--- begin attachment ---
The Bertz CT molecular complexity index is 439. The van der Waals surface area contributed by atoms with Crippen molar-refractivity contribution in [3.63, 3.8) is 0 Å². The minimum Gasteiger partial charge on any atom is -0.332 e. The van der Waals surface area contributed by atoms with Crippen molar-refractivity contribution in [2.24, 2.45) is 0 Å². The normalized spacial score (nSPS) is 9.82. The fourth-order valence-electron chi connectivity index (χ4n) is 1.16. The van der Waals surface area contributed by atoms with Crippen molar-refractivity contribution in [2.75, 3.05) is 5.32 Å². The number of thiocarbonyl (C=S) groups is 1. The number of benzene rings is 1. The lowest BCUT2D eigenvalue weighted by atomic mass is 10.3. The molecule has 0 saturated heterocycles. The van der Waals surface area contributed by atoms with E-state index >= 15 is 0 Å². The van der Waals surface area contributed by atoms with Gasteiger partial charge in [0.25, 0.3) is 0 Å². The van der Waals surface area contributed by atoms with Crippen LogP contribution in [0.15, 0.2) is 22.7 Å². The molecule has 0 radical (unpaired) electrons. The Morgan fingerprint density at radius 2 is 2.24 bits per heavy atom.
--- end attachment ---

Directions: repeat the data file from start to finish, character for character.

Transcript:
The Bertz CT molecular complexity index is 439. The van der Waals surface area contributed by atoms with Crippen molar-refractivity contribution in [3.63, 3.8) is 0 Å². The minimum Gasteiger partial charge on any atom is -0.332 e. The van der Waals surface area contributed by atoms with Crippen molar-refractivity contribution in [2.24, 2.45) is 0 Å². The normalized spacial score (nSPS) is 9.82. The fourth-order valence-electron chi connectivity index (χ4n) is 1.16. The van der Waals surface area contributed by atoms with Crippen molar-refractivity contribution in [2.75, 3.05) is 5.32 Å². The number of thiocarbonyl (C=S) groups is 1. The number of benzene rings is 1. The lowest BCUT2D eigenvalue weighted by atomic mass is 10.3. The molecule has 0 saturated heterocycles. The van der Waals surface area contributed by atoms with E-state index >= 15 is 0 Å². The van der Waals surface area contributed by atoms with Gasteiger partial charge in [0.25, 0.3) is 0 Å². The van der Waals surface area contributed by atoms with Crippen LogP contribution in [0.15, 0.2) is 22.7 Å². The molecule has 0 radical (unpaired) electrons. The Morgan fingerprint density at radius 2 is 2.24 bits per heavy atom.